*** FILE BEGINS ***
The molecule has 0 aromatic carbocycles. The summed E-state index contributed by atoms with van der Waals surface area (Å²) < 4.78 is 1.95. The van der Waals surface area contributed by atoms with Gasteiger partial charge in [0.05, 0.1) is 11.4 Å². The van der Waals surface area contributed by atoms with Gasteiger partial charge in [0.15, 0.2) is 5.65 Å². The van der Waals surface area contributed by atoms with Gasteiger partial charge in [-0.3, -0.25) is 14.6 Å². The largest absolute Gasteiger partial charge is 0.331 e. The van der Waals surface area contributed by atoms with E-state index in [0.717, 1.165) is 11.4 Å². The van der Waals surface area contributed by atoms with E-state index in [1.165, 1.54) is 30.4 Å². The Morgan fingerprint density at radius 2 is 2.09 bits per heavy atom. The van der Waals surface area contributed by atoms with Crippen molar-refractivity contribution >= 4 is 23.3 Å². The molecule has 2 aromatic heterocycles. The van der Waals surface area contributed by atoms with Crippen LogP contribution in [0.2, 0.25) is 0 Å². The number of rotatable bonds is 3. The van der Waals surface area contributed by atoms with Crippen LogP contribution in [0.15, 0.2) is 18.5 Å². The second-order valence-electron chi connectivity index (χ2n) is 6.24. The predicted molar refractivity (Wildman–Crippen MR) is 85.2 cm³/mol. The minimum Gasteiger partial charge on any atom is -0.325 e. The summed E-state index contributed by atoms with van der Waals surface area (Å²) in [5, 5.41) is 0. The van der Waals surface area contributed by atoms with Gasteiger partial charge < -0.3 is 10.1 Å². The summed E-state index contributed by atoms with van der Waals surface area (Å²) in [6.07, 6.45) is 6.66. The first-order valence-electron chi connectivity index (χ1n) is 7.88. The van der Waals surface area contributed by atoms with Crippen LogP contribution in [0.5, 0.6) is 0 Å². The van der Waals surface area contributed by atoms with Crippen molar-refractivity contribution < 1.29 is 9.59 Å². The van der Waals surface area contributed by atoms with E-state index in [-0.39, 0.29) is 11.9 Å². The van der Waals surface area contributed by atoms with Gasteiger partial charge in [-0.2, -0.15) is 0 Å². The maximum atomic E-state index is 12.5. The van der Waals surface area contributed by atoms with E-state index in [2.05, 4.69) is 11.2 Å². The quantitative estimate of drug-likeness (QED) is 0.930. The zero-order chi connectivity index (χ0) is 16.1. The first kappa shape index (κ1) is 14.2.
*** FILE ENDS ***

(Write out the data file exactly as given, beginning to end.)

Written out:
The molecule has 0 aromatic carbocycles. The summed E-state index contributed by atoms with van der Waals surface area (Å²) < 4.78 is 1.95. The van der Waals surface area contributed by atoms with Gasteiger partial charge in [0.05, 0.1) is 11.4 Å². The van der Waals surface area contributed by atoms with Gasteiger partial charge in [0.15, 0.2) is 5.65 Å². The van der Waals surface area contributed by atoms with Gasteiger partial charge in [-0.3, -0.25) is 14.6 Å². The largest absolute Gasteiger partial charge is 0.331 e. The van der Waals surface area contributed by atoms with E-state index in [0.717, 1.165) is 11.4 Å². The van der Waals surface area contributed by atoms with E-state index in [1.165, 1.54) is 30.4 Å². The Morgan fingerprint density at radius 2 is 2.09 bits per heavy atom. The van der Waals surface area contributed by atoms with Crippen molar-refractivity contribution >= 4 is 23.3 Å². The molecule has 2 aromatic heterocycles. The van der Waals surface area contributed by atoms with Crippen LogP contribution in [0.2, 0.25) is 0 Å². The number of rotatable bonds is 3. The van der Waals surface area contributed by atoms with Crippen LogP contribution in [0.15, 0.2) is 18.5 Å². The second-order valence-electron chi connectivity index (χ2n) is 6.24. The predicted molar refractivity (Wildman–Crippen MR) is 85.2 cm³/mol. The minimum Gasteiger partial charge on any atom is -0.325 e. The summed E-state index contributed by atoms with van der Waals surface area (Å²) in [5, 5.41) is 0. The van der Waals surface area contributed by atoms with Gasteiger partial charge < -0.3 is 10.1 Å². The summed E-state index contributed by atoms with van der Waals surface area (Å²) in [6.07, 6.45) is 6.66. The first-order valence-electron chi connectivity index (χ1n) is 7.88. The van der Waals surface area contributed by atoms with Crippen LogP contribution in [0.5, 0.6) is 0 Å². The van der Waals surface area contributed by atoms with Crippen molar-refractivity contribution < 1.29 is 9.59 Å². The van der Waals surface area contributed by atoms with E-state index in [-0.39, 0.29) is 11.9 Å². The van der Waals surface area contributed by atoms with Gasteiger partial charge in [-0.2, -0.15) is 0 Å². The maximum atomic E-state index is 12.5. The van der Waals surface area contributed by atoms with E-state index in [2.05, 4.69) is 11.2 Å². The quantitative estimate of drug-likeness (QED) is 0.930. The zero-order chi connectivity index (χ0) is 16.1. The first kappa shape index (κ1) is 14.2.